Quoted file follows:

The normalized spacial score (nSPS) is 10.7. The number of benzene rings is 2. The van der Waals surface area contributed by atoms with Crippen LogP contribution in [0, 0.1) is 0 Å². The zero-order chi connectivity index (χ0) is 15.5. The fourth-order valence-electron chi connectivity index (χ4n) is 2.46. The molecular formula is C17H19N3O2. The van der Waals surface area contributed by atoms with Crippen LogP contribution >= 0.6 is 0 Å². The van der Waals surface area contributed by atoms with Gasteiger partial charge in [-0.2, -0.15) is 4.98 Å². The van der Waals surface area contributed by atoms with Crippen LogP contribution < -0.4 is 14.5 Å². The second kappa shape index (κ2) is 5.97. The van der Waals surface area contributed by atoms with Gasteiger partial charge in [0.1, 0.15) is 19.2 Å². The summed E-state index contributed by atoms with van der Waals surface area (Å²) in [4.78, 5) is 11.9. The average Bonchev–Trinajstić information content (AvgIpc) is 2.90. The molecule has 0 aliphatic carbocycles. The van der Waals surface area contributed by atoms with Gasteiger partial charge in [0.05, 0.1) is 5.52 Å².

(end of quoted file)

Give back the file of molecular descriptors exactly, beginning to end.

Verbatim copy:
The normalized spacial score (nSPS) is 10.7. The number of benzene rings is 2. The van der Waals surface area contributed by atoms with Crippen LogP contribution in [0, 0.1) is 0 Å². The zero-order chi connectivity index (χ0) is 15.5. The fourth-order valence-electron chi connectivity index (χ4n) is 2.46. The molecular formula is C17H19N3O2. The van der Waals surface area contributed by atoms with Crippen LogP contribution >= 0.6 is 0 Å². The van der Waals surface area contributed by atoms with Gasteiger partial charge in [-0.2, -0.15) is 4.98 Å². The van der Waals surface area contributed by atoms with Crippen LogP contribution < -0.4 is 14.5 Å². The second kappa shape index (κ2) is 5.97. The van der Waals surface area contributed by atoms with Gasteiger partial charge in [0.1, 0.15) is 19.2 Å². The summed E-state index contributed by atoms with van der Waals surface area (Å²) in [4.78, 5) is 11.9. The average Bonchev–Trinajstić information content (AvgIpc) is 2.90. The molecule has 0 aliphatic carbocycles. The van der Waals surface area contributed by atoms with Gasteiger partial charge in [0.05, 0.1) is 5.52 Å².